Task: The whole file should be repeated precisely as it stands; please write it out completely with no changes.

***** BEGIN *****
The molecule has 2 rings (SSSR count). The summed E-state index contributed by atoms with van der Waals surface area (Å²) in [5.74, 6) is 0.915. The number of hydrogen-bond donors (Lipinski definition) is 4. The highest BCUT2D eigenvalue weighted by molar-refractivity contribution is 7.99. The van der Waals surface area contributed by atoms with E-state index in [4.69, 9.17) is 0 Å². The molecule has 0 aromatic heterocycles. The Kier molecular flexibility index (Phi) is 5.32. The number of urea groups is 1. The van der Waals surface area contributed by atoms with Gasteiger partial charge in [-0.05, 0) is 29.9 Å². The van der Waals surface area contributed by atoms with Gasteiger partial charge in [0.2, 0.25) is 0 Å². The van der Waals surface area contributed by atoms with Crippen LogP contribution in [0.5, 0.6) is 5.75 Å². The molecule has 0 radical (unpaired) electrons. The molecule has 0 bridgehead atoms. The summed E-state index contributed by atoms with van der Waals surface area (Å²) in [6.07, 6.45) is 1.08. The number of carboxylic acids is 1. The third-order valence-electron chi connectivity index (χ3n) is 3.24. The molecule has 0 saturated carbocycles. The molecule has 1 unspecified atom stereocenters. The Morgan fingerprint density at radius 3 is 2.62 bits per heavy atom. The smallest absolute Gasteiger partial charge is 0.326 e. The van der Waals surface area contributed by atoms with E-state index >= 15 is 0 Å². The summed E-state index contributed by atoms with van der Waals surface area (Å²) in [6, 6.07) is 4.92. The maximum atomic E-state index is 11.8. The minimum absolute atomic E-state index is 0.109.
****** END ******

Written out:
The molecule has 2 rings (SSSR count). The summed E-state index contributed by atoms with van der Waals surface area (Å²) in [5.74, 6) is 0.915. The number of hydrogen-bond donors (Lipinski definition) is 4. The highest BCUT2D eigenvalue weighted by molar-refractivity contribution is 7.99. The van der Waals surface area contributed by atoms with E-state index in [4.69, 9.17) is 0 Å². The molecule has 0 aromatic heterocycles. The Kier molecular flexibility index (Phi) is 5.32. The number of urea groups is 1. The van der Waals surface area contributed by atoms with Gasteiger partial charge in [-0.05, 0) is 29.9 Å². The van der Waals surface area contributed by atoms with Gasteiger partial charge in [0.2, 0.25) is 0 Å². The van der Waals surface area contributed by atoms with Crippen LogP contribution in [0.5, 0.6) is 5.75 Å². The molecule has 0 radical (unpaired) electrons. The molecule has 0 bridgehead atoms. The summed E-state index contributed by atoms with van der Waals surface area (Å²) in [6.07, 6.45) is 1.08. The number of carboxylic acids is 1. The third-order valence-electron chi connectivity index (χ3n) is 3.24. The molecule has 0 saturated carbocycles. The molecule has 1 unspecified atom stereocenters. The Morgan fingerprint density at radius 3 is 2.62 bits per heavy atom. The smallest absolute Gasteiger partial charge is 0.326 e. The van der Waals surface area contributed by atoms with E-state index >= 15 is 0 Å². The summed E-state index contributed by atoms with van der Waals surface area (Å²) in [6, 6.07) is 4.92. The maximum atomic E-state index is 11.8. The minimum absolute atomic E-state index is 0.109.